Confederate Delay Is Independent of Controversy, HBO Boss Says

Confederate Delay HBO Controversy

Confederate is still on the march at HBO, network president Casey Bloys says — but the speed of its progress is solely up to series creators David Benioff and D.B. Weiss. And they’re a little busy at the moment.

“Dan and David are finishing up the final season [of Game of Thrones] and then they are going to go into the Star Wars universe,” Bloys told TVLine Friday. “When they come out of that, I assume they will come back to us.”

In February 2018, Thrones showrunners Weiss and Benioff signed on to write and produce a new trilogy of Star Wars films. In July, Bloys said that the duo’s deal with Disney (which owns the Star Wars franchise) would mean “no change” for Confederate, the hour-long, sci-fi drama that caused controversy when it HBO greenlit it in July 2017.

Confederate envisions an alternate, post-Civil War world in which “the southern states have successfully seceded from the Union, giving rise to a nation in which slavery remains legal and has evolved into a modern institution,” per the official logline. Critics noted the irony of two white men, who have been criticized for Thrones‘ lack of racial diversity, helming a show about slavery. HBO later admitted to flubbing the series’ “misguided” announcement.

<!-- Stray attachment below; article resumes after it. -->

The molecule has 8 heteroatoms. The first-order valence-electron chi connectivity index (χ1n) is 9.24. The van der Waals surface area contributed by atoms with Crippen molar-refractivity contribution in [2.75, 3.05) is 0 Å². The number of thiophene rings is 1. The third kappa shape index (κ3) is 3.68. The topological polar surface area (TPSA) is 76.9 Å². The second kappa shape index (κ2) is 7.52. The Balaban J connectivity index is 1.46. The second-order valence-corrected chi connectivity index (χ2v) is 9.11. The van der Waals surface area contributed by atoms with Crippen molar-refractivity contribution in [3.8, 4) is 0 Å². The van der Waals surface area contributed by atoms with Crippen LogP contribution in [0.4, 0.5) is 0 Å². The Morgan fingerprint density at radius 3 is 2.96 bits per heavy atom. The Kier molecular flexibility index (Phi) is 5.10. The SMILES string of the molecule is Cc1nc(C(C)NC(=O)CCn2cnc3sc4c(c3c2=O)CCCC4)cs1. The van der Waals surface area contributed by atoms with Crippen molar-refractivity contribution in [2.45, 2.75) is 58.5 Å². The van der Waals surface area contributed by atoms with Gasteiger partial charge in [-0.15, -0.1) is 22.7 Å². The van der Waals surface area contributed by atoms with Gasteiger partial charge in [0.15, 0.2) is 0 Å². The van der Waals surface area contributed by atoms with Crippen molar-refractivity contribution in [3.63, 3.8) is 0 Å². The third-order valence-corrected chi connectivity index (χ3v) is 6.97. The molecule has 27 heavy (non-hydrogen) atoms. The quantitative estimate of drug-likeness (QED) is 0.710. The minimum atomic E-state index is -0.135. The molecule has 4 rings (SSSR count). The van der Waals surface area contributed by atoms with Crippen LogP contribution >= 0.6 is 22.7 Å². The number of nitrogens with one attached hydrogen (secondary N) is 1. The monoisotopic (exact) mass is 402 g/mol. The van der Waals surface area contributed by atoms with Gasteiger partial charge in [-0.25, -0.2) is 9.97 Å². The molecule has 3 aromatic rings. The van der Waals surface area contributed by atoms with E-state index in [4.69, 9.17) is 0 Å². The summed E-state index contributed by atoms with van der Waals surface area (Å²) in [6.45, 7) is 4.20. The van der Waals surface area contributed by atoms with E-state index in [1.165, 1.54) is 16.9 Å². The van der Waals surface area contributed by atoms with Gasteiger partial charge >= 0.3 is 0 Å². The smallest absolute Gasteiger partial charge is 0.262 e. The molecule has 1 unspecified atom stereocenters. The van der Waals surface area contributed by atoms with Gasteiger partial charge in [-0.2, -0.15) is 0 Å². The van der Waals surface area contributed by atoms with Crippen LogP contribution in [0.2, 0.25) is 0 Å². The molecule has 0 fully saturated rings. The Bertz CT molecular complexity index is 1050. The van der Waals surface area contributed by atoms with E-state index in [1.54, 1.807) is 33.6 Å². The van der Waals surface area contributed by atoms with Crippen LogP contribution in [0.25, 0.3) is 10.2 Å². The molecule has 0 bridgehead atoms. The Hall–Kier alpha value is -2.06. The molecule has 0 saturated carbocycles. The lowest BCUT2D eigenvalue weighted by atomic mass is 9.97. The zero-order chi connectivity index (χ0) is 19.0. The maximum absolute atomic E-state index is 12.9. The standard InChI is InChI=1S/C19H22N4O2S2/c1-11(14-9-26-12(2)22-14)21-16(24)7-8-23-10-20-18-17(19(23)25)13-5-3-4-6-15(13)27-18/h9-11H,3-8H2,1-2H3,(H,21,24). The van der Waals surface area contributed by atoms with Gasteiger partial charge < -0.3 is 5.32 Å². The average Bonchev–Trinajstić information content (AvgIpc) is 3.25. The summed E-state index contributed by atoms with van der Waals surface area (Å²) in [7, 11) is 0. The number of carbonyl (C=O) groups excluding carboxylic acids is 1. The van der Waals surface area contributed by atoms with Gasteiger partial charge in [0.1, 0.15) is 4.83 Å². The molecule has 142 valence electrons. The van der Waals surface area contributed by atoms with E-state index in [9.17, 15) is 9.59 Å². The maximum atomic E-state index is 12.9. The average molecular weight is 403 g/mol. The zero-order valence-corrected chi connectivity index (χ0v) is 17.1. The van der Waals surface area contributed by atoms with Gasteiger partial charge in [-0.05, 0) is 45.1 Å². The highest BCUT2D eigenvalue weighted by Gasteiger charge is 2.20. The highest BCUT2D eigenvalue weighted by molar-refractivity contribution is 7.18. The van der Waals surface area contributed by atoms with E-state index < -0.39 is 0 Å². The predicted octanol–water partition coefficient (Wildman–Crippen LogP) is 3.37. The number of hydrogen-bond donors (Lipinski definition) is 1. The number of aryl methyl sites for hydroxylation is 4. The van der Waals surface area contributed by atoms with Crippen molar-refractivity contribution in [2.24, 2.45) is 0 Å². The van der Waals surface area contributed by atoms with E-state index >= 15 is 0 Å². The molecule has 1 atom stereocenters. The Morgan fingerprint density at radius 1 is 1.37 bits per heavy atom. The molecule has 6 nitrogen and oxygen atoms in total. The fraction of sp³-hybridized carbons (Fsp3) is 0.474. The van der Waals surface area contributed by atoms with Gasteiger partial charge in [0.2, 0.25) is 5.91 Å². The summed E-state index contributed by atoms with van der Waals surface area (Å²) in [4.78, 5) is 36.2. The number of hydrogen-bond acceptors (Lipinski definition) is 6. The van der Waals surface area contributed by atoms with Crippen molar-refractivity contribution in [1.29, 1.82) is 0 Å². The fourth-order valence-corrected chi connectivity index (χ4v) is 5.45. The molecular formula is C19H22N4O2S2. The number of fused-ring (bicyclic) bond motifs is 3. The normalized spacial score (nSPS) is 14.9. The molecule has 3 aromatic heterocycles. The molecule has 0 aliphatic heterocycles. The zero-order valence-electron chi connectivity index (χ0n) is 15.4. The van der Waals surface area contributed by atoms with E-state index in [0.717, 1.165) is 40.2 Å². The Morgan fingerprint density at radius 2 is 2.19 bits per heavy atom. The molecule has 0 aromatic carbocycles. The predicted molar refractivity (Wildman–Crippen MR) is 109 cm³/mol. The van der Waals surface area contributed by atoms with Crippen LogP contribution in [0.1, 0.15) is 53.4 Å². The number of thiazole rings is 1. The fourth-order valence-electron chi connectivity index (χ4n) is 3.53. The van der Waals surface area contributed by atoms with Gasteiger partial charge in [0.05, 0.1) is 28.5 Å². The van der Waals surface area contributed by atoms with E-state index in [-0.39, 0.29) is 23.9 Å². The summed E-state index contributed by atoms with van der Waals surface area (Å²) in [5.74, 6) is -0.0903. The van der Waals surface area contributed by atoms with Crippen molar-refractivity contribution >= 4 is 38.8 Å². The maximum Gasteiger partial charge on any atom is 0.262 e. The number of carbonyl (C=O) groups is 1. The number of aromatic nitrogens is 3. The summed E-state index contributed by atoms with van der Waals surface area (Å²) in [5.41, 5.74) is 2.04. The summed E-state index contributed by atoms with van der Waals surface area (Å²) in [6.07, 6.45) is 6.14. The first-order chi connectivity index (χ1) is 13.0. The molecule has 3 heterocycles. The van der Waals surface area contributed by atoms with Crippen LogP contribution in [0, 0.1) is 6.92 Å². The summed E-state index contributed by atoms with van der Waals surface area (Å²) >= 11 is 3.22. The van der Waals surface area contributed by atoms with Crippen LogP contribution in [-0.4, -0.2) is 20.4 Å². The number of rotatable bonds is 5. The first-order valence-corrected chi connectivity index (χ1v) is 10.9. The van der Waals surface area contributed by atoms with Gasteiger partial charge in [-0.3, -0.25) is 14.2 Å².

Bloys maintained that Confederate‘s production timeline is entirely up to Benioff and Weiss and is in no way affected by the controversy.

“The delay has to do with [the fact] that they were offered three movies,” he said.

Confederate‘s creative team also includes two prolific African-American writer-producers: Nichelle Tramble Spellman (The Good Wife) and Malcolm Spellman (Empire). In July, Bloys said that no Confederate scripts had been written yet.

The series’ gameplan is “really up to [Benioff and Weiss],” he added Friday. “It’s hard to say to someone, ‘You can’t go do Star Wars. They love it. It’s a childhood dream. They’ll go do that, remember why they love television and come back.” —With reporting by Michael Ausiello